The BusinessMirror garnered the most number of awards—four—at the 11th Jose G. Burgos Jr. Awards for Biotechnology Journalism during the awarding ceremonies held at a hotel in Quezon City on November 22.
Besides bagging the top prize in the Institutional Award for printing the most number of stories on biotechnology, BusinesMirror’s three reporters sweeped various awards.
Agriculture beat reporter Jasper Y. Arcalas won the second prize in News Category for his article “Use of high-yielding GM varities will allow farmers to export corn,” while Mindanao Bureau Chief Manuel T. Cayon took the second prize in Feature Category for his article “GM crops planted in 185-M ha worldwide.”
BusinessMirror photographer and Science reporter Stephanie Tumampos garnered the third prize in Feature Category for her article “Filipino scientists, regulators look into GMO perceptions.”
The reporters received cash prizes and plaques.
Meanwhile, James Konstantin Galvez of Manila Times won double first-prize awards for News and Features categories for his articles “Challenged Searca stresses ‘safe, scientific’ agri technologies” and “Searca seeks stronger law on biotech crops.” Ace June Perez of SunStar Davao bagged the third prize in News Category for his article “PH is top grower of GM crops in SEA.”
In the Institutional Category, The Manila Times took the second prize, while The Philippine Star and Manila Bulletin tied for the third prize.
The awards was first known as the Gawad Galing in Biotech Journalism and renamed Jose G. Burgos Jr. Awards for Biotech Journalism “in honor of the late Jose Burgos who was a journalist and a farmer.”
The Jose G. Burgos Jr. Awards has noted a jump in the number of stories churned out by reporters about biotechnology, with the increasing number of reports, indicating the continuing debate for and against biotechnology and genetic modification (GM) of crops to develop resistance to common plant pests and diseases, and improve the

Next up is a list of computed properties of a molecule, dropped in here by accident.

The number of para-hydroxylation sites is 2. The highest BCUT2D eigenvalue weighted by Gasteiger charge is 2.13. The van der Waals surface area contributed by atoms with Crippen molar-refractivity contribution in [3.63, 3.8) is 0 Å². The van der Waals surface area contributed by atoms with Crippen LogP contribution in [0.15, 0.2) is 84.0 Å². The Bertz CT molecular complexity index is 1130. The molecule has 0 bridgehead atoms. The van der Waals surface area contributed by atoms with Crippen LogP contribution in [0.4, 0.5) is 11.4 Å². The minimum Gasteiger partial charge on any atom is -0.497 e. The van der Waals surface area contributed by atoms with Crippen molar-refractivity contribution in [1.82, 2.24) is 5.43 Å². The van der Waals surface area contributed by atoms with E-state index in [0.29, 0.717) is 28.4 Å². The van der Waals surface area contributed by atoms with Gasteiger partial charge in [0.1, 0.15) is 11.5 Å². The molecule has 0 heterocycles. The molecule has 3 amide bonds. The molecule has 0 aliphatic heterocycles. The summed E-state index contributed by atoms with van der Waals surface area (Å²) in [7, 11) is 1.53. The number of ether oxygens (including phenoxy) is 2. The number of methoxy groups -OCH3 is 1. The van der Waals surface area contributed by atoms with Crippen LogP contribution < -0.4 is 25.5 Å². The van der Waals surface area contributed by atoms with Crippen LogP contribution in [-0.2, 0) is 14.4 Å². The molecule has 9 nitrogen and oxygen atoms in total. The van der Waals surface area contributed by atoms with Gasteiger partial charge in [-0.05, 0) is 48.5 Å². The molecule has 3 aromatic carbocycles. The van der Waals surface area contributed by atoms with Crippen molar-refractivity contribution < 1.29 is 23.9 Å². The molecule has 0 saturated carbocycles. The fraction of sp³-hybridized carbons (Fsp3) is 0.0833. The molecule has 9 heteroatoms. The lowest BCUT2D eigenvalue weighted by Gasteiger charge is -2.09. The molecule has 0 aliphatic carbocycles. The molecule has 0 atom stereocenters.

quality of some crops.
The J. Burgos Media Services said the number of stories from newspapers that qualified for the first year of the awards in 2005 were only more than 100. This doubled in the following years and peaked to more than 1,000 stories.
The awards organizers acknowledged the controversy over biotechnology and GM crops as having ignited the interest in biotechnology.
Last year’s spike in the number of stories, for example, was pushed by the Supreme Court two rulings just months apart in succession, first in December 2015 stopping the further field trials for the Bacillus thuringiensis (Bt) eggplant, and then on July 2016, reversing the ruling.
That same year, the Joint Department Circular 01-2016 gathered the five Cabinet departments on Science, Environment , Agriculture, Health and the Interior and Local Governments to compose the one-stop evaluation and approval for field tests of genetically modified organisms.
These events generated a slew of stories for and against the issue,
A study of the Philippine media coverage conducted by the Cornell University-headquartered International Service for the Acquisition of Agri-Biotech Application (Isaaa) has also noted a decline in the use of metaphors to debunk claims of proponents of biotechnology, although it acknowledges the continuing debate over the issue.
“The coverage was high in terms of the number of articles, but sensationalism and speculations were evident, since a biotech crop was just introduced and commercialized in the country. Negative metaphors, such as ‘frankenfood’ and ‘poison’ were commonly used in the initial years of reporting,” the study said.
It said the Philippine media developed a matured editorial position over 17 years of modern biotechnology reporting.
The Isaaa study was titled “From Frankenfood to Light of Hope: 17 Years of Agri-biotech Reporting in the Philippines (2000-2016).”
-Written by Manuel Cayon in BusinessMirror. See original article link here.